Sonus faber Omnia Wireless Speaker

hccbestbuybadgev3This stylish 'wireless speaker with ambition' catches the eye of Ed Selley. But what about his ears?

When it comes to making beautiful audio products, Italian manufacturer Sonus faber has an impeccable track record. Therefore, its move into the wireless speaker category comes with some aesthetic expectations.

In other words, there was no way the Omnia was going to be a bland, black box. Okay, you can get it in black (Graphite, as Sonus faber puts it) or walnut finish. Both are very classy, with the cabinet mixing curves and angles and fabric and wood elements.

Generous Spec
With its size and price, the Omnia seems to be gunning for the likes of Naim's £1,450 Mu-so 2nd Generation one-box. So too does a generous specification that includes 24-bit/192kHz PCM and DSD support, Apple AirPlay 2, Chromecast, aptX HD Bluetooth and Tidal/Spotify Connect. There's also an HDMI ARC input for your TV (and this is your only option, as there's no optical input), plus an analogue connection that can be used for either line in or MM phono, depending on what you need – although both require use of a slightly ungainly adapter.

Beneath the look-at-me exterior, the Omnia features drivers that are recognisably derived from Sonus faber's more conventional loudspeakers. Two 19mm soft dome tweeters handle treble, and crossover to a pair of 3in paper/cellulose mid-range units. Completing what would be a three-way approach is a single 6.5in aluminium woofer, mounted to fire downward through a hole in the base of the cabinet, yet there's then two 1.75in full-range drivers at either end of the Omnia, aiming to deliver the feeling of soundstage width that single-chassis speakers can struggle with. Claimed power for this 'four-way', from Class D amplifiers, is 490W.

The £1,599 asking price screams premium, but you'll feel you're getting your money's worth. One part of the Omnia's appeal is the touchpanel system built into the wooden top panel and denoted by LED strips. Done badly it could look terrible, but here it's gorgeous. This interface complements a decent remote control and, while I think the Omnia would benefit from a unifying control app, it would be a stretch to call it hard to use.


LED-lit controls grace the wooden top panel

Crescendo, Here We Go!
The idea here is a speaker that can handle all you throw at it, both content from your TV as well as your music library. And if this is what you're after, the Omnia needs to go right to the top of your list.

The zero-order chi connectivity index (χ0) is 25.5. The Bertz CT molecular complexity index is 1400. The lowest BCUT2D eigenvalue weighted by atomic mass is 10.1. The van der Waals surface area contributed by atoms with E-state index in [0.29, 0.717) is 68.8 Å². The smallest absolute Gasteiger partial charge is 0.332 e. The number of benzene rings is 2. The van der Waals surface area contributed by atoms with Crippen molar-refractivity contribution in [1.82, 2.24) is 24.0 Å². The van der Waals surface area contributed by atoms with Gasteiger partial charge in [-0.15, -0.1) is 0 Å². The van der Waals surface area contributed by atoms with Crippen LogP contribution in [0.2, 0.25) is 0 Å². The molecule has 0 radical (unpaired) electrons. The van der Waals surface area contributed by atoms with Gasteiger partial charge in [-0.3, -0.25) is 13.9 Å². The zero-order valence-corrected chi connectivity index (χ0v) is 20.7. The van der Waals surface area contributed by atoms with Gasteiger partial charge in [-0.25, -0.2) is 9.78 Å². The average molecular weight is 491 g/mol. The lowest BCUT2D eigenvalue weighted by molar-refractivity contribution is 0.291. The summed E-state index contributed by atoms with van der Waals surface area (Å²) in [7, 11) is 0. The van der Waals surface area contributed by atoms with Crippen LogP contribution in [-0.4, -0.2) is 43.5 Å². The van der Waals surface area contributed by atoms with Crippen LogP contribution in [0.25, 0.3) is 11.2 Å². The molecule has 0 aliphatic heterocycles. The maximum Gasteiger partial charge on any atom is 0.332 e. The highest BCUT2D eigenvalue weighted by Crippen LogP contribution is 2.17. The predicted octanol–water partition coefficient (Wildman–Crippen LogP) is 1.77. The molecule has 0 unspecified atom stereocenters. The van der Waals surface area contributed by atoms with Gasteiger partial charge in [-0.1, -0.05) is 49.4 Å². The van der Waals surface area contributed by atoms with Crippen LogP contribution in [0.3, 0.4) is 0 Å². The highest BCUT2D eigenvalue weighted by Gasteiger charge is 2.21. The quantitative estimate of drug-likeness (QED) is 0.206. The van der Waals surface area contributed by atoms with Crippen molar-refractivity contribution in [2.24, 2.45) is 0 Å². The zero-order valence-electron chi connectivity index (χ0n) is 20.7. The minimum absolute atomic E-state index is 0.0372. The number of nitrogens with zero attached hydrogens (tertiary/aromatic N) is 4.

Those two drivers on the ends of the cabinet really seal the deal. Sonus faber calls this system, and the DSP used to manage it, 'Crescendo', and, so long as the Omnia is in relatively free space, it works a charm. There's a width and scale to the presentation that's uncanny, making the chase sequence through the forest in The Adam Project (Netflix) remarkably immersive. It's not quite 'side Atmos', but it effectively pushes the soundstage outward without detracting from the precise delivery of dialogue in the centre.

This latter element is consistently good too. The quiet and intense chatter of Slow Horses (Apple TV+) is easy to latch on to, yet relayed in a way that feels in balance with the rest of the soundmix. There is an unforced clarity to the way the Omnia sounds that reflects clever internal DSP work being carefully applied.

It's no less impressive when listening to music. Sonus faber's single-chassis diva offers a clean stereo sound with rich tonality, plenty of low-end extension and an impressive amount of dynamic attack. The glorious blues-tinged Dropout Boogie by The Black Keys is lush and lively. The speaker is perhaps a little less forgiving of compressed material than others, but it still sounds good with Spotify and similar sources.

In fact, the Omnia sounds good full stop. What Sonus faber has done here is find a way to bring the width and space of its traditional stereo speaker arrays to a one-box design, while continuing the company's longstanding tradition of mid-range warmth and energy, not to mention attractive aesthetics.

HCC Verdict

Sonus faber Omnia

Price: £1,599

We say: It's attractive, well made and easy to use, but most importantly Sonus faber's premium wireless speaker sounds fantastic.

Overall: 4.5/5


DRIVERS: 2 x 19mm soft dome tweeters; 2 x 3in paper/cellulose mid-range; 1 x 6.5in aluminium bass driver; 2 x 1.75in cellulose 'width' drivers ONBOARD POWER (CLAIMED): 490W CONNECTIONS: HDMI ARC; Ethernet; analogue input (line/MM phono via supplied adapter) Dolby Atmos/DTS:X: No SEPARATE SUB: No REMOTE CONTROL: Yes DIMENSIONS: 650(w) x 130(h) x 280(d)mm WEIGHT: 7.6kg

Features: Wi-Fi; Ethernet; aptX HD Bluetooth; Apple AirPlay2; Chromecast; Tidal and Spotify Connect; Roon Ready; 'Crescendo' DSP engine; 'Senso' control panel; 30Hz-25kHz claimed freq. response